Species distinguishing characteristics:
- Perennial grass often forming sod from long rhizomes
- Flat, 3–10 mm wide, leaf blades with W-shaped constriction
- Leaf sheaths closed, ligules turn back at the tips, and auricles lacking
- Green to brownish purple, nodding, open flower clusters with whorled branches
- Spikelets elongated and cylindrical
- Awns of lemma lacking or less than 2 mm long, and lemmas are round on back
- Can invade native plant communities
- Flowering stems have nodes and are hollow and round in cross section
- Alternate leaves sheath the stem on their lower portion and form a hairy or membranous scale (ligule) inside the base of the leaf sheath
- Flower clusters of numerous spikelets attach directly to the flowering stem (spike) or attach by small stalks, and are often branched (panicle)
- A pair of bracts, called glumes (the outer/lower one being larger), enclose spikelets at the base
- Each spikelet has one or more florets (dry, single seeded flowers) surrounded by 2 bracts (a lower lemma and a small, upper palea)
- Lemmas and/or glumes may have needle-like, stiff hairs (awns)
- Florets have 3 stamens (pollen organs) and 2 feathery stigmas (tip of a female organ for receiving pollen) but lack showy petals and sepals as they are wind pollinated
- Fruit is a seed-like grain enclosed in the bracts (called chaff in cereal grains)
- Well-known members of this family include cereal grains such as wheat (Triticum spp.), corn (Zea spp.), rice (Oryza spp.), and oats (Avena spp.)
Perennial grass, 30–120 cm tall, that often forms dense colonies or sod from long, strong rhizomes. Introduced as a pasture or forage grass from Eurasia in the 1880s.
Leaves and stems:
Erect, unbranched stems. Foliage is smooth to sparsely fuzzy-haired. Flat, prominently veined leaf blades, 3–10 mm wide and 10–40 cm long, with rough margins and a distinct W-shaped constriction at the midpoint. Leaf blades are grayish-blue on the upper surfaces, green on the underside and are somewhat limp in habit. The waxy leaf sheaths fuse around the stem but split open near the ligules. The ligules, 0.5–3 mm long, are minutely jagged or turn back at the tips. Auricles, or small, clasping appendages on the collar of the leaf sheath, are usually lacking.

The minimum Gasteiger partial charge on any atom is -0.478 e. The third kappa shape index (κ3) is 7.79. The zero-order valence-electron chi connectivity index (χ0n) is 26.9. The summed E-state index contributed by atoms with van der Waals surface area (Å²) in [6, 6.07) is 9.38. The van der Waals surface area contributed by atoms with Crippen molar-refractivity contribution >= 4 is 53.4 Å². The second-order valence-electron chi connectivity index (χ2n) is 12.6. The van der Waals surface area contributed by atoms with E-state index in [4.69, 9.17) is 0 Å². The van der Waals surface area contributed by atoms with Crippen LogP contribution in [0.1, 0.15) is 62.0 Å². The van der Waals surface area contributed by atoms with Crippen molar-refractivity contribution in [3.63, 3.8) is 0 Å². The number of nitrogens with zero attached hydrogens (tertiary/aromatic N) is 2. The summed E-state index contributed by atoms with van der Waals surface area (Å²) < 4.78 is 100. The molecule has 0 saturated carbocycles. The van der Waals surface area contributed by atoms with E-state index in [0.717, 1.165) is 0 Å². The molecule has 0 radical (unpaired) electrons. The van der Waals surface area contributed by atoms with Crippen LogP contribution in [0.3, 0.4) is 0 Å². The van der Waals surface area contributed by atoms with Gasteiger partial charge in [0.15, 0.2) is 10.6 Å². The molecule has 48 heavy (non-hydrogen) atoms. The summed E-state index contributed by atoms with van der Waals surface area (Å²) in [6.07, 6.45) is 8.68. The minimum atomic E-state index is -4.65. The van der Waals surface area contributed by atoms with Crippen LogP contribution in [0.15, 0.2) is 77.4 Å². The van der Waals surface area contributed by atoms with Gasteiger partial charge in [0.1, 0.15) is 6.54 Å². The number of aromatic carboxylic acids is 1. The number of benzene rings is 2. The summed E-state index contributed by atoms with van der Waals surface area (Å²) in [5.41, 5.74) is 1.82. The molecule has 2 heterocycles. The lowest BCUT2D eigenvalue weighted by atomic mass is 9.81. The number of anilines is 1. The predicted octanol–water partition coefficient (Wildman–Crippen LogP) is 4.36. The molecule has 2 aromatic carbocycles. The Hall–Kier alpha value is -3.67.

Whitish-green to pale brown or purple-tinged, narrow, nodding (or drooping sideways) panicles, 7–20 cm long, at tips of stems. Panicles have 1–4 branches that are whorled at each joint and often divided into wiry, secondary branchlets. During bloom (when yellow pollen sacks protrude out of the florets), branches in the panicle are ascending or spreading; otherwise, they are erect and crowded. Elongated spikelets, 1.5–3 cm long and less than 0.6 cm wide, are cylindrical but taper near the base and point at the tip. Each spikelet has 4–13 flowers, a pair of papery, unequal sized glumes, and 5–10 longer, fertile lemmas that are arranged in 2 columns. The smaller glume, 4–6 mm long, has 1 nerve and the larger glume, 6–10 mm long, has 3 nerves. The lemmas, 8–12 m long, are round on the back (rather than keeled) and have several veins on the outer surface. Lemmas usually lack awns or occasionally have straight awns that are less than 2 mm long.
Long, strong rhizomes that can grow up to 5 feet deep into the soil, and fibrous roots. Rhizomes have a white core covered with a brown, net-like sheath.
Tan to light brown seeds, about 0.8 cm long.
Moist to moderately dry open sites, forests, meadows, grasslands, stream banks, roadsides, ditches, hayfields, pastures, and other disturbed areas at low to subalpine elevations. It is fairly drought resistant and can grow on rocky and sandy soils but is more abundant in fertile loam soils.
Many species of leafhoppers (Cicadellidae spp.) and grasshoppers (Caelifera spp.) and a few species of moth (Lepidoptera spp.)larva feed on smooth brome. Dense colonies of smooth brome provide cover and food (seeds and foliage) for small rodents. Upland game birds, such as ring-necked pheasants (Phasianus colchicus), and some sparrows (Passeridae spp.) feed on the seeds of smooth brome.
Rabbits (Leporidae spp.), elk (Cervus elaphus), deer (Cervidae spp.), and livestock use smooth brome for forage. Consuming smooth brome does not injure the mouthparts and gastrointestinal tract of ungulates because the spikelets lack the awns found in other species of brome (the name inermis means “smooth or lacking sharp awns”). Smooth brome is widely used as forage for livestock in hayfields and pastures as a result of this quality and its high nutrient content. However, its strongly rhizomatous nature make it a highly aggressive competitor that can spread into native plant communities. Smooth brome is also commonly planted to prevent soil erosion after disturbance and for wildlife cover. This enhances its ability to exclude growth of most other species, reducing species diversity, and ultimately shortening the season of forage availability. The best method for slowing the spread of smooth brome is to refrain from introducing it into the environment. Smooth brome can be controlled with the application of herbicide after frequently cutting the plant (at least 3 repetitions) once it reaches a height of 45 cm.